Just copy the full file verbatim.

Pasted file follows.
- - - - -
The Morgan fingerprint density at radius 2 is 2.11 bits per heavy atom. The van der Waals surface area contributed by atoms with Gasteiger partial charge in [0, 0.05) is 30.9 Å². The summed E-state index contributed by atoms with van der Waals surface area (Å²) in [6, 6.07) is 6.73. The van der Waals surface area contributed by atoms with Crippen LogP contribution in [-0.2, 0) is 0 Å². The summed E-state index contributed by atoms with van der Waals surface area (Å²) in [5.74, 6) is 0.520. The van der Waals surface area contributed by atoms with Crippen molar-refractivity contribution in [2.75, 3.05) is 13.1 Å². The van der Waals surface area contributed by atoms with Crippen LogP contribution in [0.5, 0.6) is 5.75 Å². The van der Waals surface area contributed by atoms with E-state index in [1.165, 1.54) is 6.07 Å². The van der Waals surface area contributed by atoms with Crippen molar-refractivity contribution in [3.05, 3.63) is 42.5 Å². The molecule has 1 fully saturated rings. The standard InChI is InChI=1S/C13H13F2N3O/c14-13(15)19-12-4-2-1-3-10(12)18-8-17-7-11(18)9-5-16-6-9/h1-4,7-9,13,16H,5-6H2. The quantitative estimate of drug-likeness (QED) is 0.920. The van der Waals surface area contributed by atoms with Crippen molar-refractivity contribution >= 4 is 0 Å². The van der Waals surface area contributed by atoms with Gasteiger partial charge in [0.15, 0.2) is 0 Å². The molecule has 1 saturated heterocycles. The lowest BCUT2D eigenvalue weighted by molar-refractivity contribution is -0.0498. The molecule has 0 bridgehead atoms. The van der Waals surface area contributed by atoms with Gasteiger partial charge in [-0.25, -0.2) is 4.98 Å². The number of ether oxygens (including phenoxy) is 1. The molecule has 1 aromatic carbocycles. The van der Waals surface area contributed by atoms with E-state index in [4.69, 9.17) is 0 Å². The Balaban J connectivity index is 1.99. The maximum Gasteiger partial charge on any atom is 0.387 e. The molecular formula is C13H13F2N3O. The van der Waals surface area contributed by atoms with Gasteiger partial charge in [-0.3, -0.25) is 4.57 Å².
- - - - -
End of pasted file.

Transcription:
The Morgan fingerprint density at radius 2 is 2.11 bits per heavy atom. The van der Waals surface area contributed by atoms with Gasteiger partial charge in [0, 0.05) is 30.9 Å². The summed E-state index contributed by atoms with van der Waals surface area (Å²) in [6, 6.07) is 6.73. The van der Waals surface area contributed by atoms with Crippen LogP contribution in [-0.2, 0) is 0 Å². The summed E-state index contributed by atoms with van der Waals surface area (Å²) in [5.74, 6) is 0.520. The van der Waals surface area contributed by atoms with Crippen molar-refractivity contribution in [2.75, 3.05) is 13.1 Å². The van der Waals surface area contributed by atoms with Crippen LogP contribution in [0.5, 0.6) is 5.75 Å². The van der Waals surface area contributed by atoms with E-state index in [1.165, 1.54) is 6.07 Å². The van der Waals surface area contributed by atoms with Crippen molar-refractivity contribution in [3.05, 3.63) is 42.5 Å². The molecule has 1 fully saturated rings. The standard InChI is InChI=1S/C13H13F2N3O/c14-13(15)19-12-4-2-1-3-10(12)18-8-17-7-11(18)9-5-16-6-9/h1-4,7-9,13,16H,5-6H2. The quantitative estimate of drug-likeness (QED) is 0.920. The van der Waals surface area contributed by atoms with Crippen molar-refractivity contribution >= 4 is 0 Å². The van der Waals surface area contributed by atoms with Gasteiger partial charge in [0.15, 0.2) is 0 Å². The molecule has 1 saturated heterocycles. The lowest BCUT2D eigenvalue weighted by molar-refractivity contribution is -0.0498. The molecule has 0 bridgehead atoms. The van der Waals surface area contributed by atoms with Gasteiger partial charge in [-0.25, -0.2) is 4.98 Å². The number of ether oxygens (including phenoxy) is 1. The molecule has 1 aromatic carbocycles. The van der Waals surface area contributed by atoms with E-state index in [4.69, 9.17) is 0 Å². The Balaban J connectivity index is 1.99. The maximum Gasteiger partial charge on any atom is 0.387 e. The molecular formula is C13H13F2N3O. The van der Waals surface area contributed by atoms with Gasteiger partial charge in [-0.3, -0.25) is 4.57 Å².